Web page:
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Prescribed burns planned in Missouri Breaks Monument, CM Russell refuge

Press release

In a crucial step toward maintaining the health and resilience of our public lands, the U.S. Fish and Wildlife Service and Bureau of Land Management are set to conduct prescribed burning activities on the Charles M. Russell National Wildlife Refuge and Upper Missouri River Breaks National Monument.

Weather permitting, these activities will commence Monday, April 29, and are expected to cover up to 14,374 acres over three weeks. The burns will occur during daylight hours and be visible for several miles. The primary objective of these burns is to foster a more fire-resilient landscape, rejuvenate the growth of native prairie vegetation, reduce accumulated litter, manage efforts for weed control, and enhance wildlife habitat. Prescribed burns are also a vital tool to mitigate the risk of wildfire in the Wildland Urban Interface to better-protect surrounding communities.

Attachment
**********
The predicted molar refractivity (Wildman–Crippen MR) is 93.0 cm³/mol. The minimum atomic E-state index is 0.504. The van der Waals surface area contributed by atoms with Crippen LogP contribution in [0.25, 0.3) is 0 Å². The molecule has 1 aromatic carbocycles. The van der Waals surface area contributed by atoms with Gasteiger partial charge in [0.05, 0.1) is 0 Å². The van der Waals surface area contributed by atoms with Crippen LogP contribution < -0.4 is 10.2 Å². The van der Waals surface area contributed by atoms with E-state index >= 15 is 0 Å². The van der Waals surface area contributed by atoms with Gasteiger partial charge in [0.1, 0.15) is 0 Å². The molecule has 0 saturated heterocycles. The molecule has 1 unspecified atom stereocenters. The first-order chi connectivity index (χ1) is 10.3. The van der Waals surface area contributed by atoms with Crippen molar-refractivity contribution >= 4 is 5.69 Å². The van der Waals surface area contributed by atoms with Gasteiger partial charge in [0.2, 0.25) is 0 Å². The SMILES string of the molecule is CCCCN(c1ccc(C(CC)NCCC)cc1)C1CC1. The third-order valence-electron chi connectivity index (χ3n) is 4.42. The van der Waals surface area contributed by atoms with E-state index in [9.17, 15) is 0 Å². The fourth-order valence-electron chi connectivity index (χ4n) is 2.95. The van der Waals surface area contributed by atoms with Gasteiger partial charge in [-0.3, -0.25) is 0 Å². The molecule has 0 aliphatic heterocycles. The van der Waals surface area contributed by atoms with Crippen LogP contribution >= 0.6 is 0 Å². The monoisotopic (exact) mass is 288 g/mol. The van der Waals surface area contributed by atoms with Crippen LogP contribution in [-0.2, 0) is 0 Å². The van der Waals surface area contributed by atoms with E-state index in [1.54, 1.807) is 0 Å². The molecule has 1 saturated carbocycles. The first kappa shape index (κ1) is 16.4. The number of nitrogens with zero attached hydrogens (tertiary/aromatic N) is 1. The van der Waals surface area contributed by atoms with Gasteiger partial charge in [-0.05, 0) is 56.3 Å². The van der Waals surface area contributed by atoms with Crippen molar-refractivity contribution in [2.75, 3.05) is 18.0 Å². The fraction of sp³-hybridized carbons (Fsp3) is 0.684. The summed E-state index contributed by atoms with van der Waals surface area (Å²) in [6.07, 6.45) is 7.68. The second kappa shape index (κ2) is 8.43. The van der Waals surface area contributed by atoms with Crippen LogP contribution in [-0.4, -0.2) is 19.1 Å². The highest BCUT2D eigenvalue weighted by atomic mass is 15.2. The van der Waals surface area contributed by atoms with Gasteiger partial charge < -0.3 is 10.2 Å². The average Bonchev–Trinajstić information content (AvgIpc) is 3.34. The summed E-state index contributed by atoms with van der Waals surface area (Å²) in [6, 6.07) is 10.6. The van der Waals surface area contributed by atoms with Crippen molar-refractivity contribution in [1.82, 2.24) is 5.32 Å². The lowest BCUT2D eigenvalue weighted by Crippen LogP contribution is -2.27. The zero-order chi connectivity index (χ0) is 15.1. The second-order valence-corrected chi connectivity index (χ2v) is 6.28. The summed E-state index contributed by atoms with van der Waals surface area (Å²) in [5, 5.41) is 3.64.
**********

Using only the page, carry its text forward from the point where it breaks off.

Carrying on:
Interagency fire crews from the FWS, BLM, local fire departments, and other federal agencies will participate in the prescribed burns. Every burn is carefully planned to ensure the safety of the surrounding community, the public, and the firefighters. Smoke from the prescribed burns may reduce visibility in the area, posing challenges for drivers navigating Highway 191. Motorists are urged to use headlights, reduce speed, and maintain a safe distance from other vehicles to mitigate the risk of accidents.

For more information on potential health impacts of wildland fire smoke, people can visit the Montana Department of Environmental Quality website at .


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